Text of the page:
Author Topic:   Networking
LDA Seumas
posted September 08, 1999 12:09 PM           
I just sent this to the Software-Engineering-Game-Development mailing list, and though I'd report it here in case anyone is interested.

For Tread Marks, I've built a totally UDP based networking layer to handle all client to server and server to client communications in the game. It uses a single BSD Socket on each end, set to non-blocking IO mode, which I suck dry of incoming UDP packets during each network "pulse".

The heart of my layer is the mini-packet, which is a light weight packet of data which only requires a 2-byte header when transmitted (identification as to type (Unreliable, Reliable, Ordered) and length packed into 16-bits). The application deals in mini-packets, and thus can send a brand new "packet" for even very small amounts of data (the state for a single entity, say) without incurring a huge penalty. The network layer has three outgoing queues for each remote connection, one each for Unreliable, Reliable, and Ordered mini-packets. The application adds packets to these queues as it does its processing (not directly, of course; the internals are well hidden), and then once per frame (or more, I think I use 3 or 4 times per frame) the app calls the network layer's ProcessTraffic member, which builds a single UDP packet for each connected client containing as many queued mini-packets and mini-packet reception ACKs as possible, based on packet priorities assigned at queue-up time. ACKs are bundled first, then OrderedReliable packets, then Reliable packets (they get through, but no order guarantee), then Unreliable packets, up to the byte-rate limit for this client on this "pulse".

I'm really glad I structured things this way, as it provides a nice separation between the networking guts and the application, while giving the application much more control than it would have using UDP and/or TCP directly. I simply tell the networking layer that this client only gets this many bytes per second, and it does. The packets that need to get through most badly still do, based on priorities.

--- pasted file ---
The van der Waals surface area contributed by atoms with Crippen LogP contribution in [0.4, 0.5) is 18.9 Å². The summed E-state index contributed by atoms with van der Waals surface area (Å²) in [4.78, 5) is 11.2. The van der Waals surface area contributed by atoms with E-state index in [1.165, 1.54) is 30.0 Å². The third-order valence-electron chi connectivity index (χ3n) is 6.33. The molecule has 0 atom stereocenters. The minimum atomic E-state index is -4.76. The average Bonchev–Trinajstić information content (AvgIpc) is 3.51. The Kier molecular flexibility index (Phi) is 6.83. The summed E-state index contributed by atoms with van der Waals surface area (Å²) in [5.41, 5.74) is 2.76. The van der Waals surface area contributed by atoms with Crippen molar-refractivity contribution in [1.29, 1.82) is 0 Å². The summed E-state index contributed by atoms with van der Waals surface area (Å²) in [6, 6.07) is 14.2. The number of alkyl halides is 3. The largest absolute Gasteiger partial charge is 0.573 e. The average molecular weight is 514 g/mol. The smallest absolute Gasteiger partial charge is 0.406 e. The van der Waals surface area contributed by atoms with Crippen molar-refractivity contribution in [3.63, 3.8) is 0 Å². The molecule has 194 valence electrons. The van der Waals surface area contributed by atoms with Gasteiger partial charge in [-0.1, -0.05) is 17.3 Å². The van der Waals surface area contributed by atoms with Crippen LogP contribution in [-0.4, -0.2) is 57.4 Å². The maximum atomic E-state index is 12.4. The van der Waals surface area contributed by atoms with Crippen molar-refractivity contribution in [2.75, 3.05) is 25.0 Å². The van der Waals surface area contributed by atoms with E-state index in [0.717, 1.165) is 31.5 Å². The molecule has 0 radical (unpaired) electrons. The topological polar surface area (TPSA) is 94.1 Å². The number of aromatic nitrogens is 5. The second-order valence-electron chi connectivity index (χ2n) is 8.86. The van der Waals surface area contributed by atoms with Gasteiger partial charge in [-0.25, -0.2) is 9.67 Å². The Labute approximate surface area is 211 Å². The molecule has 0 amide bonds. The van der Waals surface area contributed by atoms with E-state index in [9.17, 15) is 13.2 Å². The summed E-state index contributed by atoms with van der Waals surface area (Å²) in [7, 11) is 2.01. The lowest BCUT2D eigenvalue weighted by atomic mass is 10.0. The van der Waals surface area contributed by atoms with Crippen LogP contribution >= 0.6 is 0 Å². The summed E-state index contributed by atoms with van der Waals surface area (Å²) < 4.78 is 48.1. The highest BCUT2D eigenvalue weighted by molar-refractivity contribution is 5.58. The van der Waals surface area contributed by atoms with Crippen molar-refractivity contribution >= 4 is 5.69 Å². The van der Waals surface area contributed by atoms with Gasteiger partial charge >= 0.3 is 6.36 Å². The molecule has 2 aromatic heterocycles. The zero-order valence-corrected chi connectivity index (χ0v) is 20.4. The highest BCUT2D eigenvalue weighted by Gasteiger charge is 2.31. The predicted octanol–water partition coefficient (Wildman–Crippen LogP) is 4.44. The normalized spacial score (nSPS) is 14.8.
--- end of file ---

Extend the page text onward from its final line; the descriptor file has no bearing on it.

At least with a fast action game like Tread Marks, networking is a bit like lossy data compression. You have to figure out which data you can completely throw out or ignore for a while without unduly damaging the final "image", which is the sequence of events the player sees. Actually setting packet priorities, and deciding when or when not to send mini-packets is left up to the app, which does so based on where the entity sending the packet originated in space compared to the location of the client computer's physical manifestation.

Byte rate limits and priorities also go hand in hand, I've found. I implemented byte rates before priorities, and to my chagrin found the game would become unplayable at modem-quality byte rates, due to the random (or worse, predictable _and_ totally "wrong") order with which mini-packets would be queued and then thrown out due to the rate. At this point, I think I was actually not sending as many packets for distant entities, but even then, the flood of packets that did need sending would often keep required packets dumped due to rate. Once I added priorities, which would order the Unreliable mini-packets while in the queue so that the "most important" ones would get through under the byte rate limit, everything suddenly started working great.

Also, when delivering packets to the app, the network layer only deals with data and lengths, no IDs or priorities. Even though the network layer has its own packet headers internally, it leaves it up to the app to tag and decipher the mini-packet data it sends and receives, since the app usually uses tight Bit Packing, and can often flag the contents of a mini-packet with just a few bits.

Note that I've only had a couple of "real" modem over internet tests of this whole system so far, but they were lousy modem clients connecting to cable-modem dedicated servers, and things appeared to hold up well. The big test of all this should be in a couple of days, to see how it really stacks up.

-- Seumas McNally, Lead Programmer, Longbow Digital Arts